ADHEAR is MED-EL’s revolutionary new bone conduction system. What’s different about it? There is no implant involved and instead, it simply sticks onto your skin behind the ear. ADHEAR—Stick. Click. Hear.
I have a cochlear implant after losing my hearing suddenly on one side, in my late 30s. Had my surgery 18 months ago.
I can't speak to your specific device choices but I can certainly speak to becoming stereo - it's 500% better! It's not just hearing the other side sounds but also orientation to sound, as you mentioned, and a deep richness to sound that doesn't happen with one side. Also I can hear whispering now and other soft nuances that lost me before. And I can process sounds in busy environments much better too. I could never go back to single sided hearing.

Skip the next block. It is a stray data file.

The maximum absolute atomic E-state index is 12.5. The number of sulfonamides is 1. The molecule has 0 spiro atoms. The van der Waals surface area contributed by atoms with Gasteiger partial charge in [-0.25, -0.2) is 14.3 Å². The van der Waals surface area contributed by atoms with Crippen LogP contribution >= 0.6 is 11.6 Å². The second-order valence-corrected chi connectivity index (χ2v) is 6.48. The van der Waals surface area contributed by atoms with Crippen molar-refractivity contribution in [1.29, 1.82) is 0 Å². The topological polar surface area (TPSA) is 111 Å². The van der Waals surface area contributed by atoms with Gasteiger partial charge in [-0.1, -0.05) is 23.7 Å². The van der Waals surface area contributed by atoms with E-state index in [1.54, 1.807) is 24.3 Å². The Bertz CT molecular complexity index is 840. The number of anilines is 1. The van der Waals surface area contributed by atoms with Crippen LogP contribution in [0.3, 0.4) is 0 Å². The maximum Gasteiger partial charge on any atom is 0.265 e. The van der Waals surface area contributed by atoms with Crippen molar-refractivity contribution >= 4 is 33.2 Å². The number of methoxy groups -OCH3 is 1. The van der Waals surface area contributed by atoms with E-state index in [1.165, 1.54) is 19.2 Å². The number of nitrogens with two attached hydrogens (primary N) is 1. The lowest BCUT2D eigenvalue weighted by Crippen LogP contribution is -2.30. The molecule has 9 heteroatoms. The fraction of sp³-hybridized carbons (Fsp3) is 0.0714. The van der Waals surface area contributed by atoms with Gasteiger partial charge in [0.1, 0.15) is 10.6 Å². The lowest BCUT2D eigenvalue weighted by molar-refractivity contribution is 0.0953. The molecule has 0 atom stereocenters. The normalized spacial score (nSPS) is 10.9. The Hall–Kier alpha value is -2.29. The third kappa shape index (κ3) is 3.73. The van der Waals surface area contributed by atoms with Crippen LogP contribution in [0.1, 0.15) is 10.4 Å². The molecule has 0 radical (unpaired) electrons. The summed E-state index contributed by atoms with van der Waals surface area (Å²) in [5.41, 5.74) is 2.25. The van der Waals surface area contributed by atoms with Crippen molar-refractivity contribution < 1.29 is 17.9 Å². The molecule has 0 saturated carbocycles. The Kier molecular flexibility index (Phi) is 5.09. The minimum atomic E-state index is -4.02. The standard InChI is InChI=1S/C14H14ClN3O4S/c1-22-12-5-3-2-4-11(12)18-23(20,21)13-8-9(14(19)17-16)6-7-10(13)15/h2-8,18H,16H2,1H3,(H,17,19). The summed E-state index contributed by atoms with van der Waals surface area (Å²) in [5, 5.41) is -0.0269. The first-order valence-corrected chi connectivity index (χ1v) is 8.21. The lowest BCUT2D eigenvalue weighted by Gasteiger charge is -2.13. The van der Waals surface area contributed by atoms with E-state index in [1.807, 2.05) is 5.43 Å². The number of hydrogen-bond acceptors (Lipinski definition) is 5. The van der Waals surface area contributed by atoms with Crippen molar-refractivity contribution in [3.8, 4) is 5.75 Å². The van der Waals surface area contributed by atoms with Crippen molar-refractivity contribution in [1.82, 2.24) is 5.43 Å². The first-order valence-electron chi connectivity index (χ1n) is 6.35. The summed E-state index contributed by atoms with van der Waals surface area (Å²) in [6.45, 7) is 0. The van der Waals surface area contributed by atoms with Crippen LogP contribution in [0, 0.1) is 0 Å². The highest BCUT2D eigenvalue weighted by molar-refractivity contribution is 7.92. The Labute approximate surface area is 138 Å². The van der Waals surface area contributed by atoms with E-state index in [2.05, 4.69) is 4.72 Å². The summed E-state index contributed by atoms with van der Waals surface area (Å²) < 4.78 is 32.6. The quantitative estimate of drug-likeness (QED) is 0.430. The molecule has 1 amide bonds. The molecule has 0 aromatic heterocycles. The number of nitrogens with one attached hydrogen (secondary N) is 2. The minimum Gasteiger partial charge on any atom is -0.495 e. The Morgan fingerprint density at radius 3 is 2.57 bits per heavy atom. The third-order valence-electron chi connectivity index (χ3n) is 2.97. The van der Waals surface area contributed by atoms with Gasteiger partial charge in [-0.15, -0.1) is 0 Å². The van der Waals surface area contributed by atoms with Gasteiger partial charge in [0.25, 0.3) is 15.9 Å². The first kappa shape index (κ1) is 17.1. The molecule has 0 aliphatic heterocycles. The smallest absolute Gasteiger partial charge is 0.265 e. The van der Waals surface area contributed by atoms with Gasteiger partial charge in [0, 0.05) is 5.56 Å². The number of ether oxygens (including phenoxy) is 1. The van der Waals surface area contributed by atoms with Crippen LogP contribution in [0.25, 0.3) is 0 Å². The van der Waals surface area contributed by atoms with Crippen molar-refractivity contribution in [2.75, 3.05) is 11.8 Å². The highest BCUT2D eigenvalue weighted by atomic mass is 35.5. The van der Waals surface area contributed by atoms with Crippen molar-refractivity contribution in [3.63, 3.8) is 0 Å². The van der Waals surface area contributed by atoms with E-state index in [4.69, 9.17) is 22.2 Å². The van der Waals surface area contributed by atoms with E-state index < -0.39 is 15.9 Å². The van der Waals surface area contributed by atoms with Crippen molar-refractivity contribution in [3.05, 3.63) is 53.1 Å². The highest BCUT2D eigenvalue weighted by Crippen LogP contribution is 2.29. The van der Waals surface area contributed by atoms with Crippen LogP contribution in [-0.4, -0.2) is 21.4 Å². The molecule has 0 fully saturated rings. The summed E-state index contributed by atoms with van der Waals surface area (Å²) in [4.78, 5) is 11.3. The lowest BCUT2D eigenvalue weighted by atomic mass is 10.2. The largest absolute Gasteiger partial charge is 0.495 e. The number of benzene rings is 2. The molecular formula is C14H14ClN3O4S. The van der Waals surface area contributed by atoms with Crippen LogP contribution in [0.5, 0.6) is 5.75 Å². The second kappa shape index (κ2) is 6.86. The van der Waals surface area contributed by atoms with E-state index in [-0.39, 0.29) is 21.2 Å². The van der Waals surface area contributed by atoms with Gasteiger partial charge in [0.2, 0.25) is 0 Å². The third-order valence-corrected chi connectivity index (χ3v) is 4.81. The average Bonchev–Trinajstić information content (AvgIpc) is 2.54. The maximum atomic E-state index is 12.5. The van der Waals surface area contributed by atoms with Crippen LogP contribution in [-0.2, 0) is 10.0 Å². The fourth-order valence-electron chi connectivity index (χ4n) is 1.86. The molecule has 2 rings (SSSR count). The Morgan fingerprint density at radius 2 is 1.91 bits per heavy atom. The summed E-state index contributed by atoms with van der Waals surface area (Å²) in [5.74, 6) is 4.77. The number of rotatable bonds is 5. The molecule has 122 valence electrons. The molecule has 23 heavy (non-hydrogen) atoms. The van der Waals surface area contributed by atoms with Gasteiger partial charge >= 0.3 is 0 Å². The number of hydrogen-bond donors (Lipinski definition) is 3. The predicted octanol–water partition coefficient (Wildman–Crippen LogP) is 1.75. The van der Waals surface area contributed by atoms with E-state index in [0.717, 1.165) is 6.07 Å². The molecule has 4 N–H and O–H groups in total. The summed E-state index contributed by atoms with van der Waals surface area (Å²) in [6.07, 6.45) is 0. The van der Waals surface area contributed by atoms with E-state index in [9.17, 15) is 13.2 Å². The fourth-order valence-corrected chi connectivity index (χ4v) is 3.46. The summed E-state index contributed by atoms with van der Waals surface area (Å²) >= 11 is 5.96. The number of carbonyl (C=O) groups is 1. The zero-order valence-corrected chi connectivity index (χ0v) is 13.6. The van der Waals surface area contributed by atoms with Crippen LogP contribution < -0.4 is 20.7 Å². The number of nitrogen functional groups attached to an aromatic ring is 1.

@Mary Beth Thank you for your reply. The internals on my deaf side work ok - apparently the cochlear bits are all good. It's just a lack of getting sound to the internals.
When wearing a bone conducting headset like runners / bikers use with a hearing aid type app, the sound defiintely feels like it is coming in to the left side rather than going across the skull.
When i spoke with an audiologist who specialises in implants, they were steering me towards bone conducting, and i'm ok with that, but just trying to weigh up options. I didn't like the idea of the stub for the baha, and the magnetic cochlear ones didn't look appealing in terms of good transmission. I'm mostly tossing up between bonebridge, and waiting for osia2 to get approved in australia.
I'm also wondering how people do music with their sound processors if they have single sided deafness only. I understand taht you can stream into your sound processor, but with headphones do they interfere with where the sound processor attaches to the head?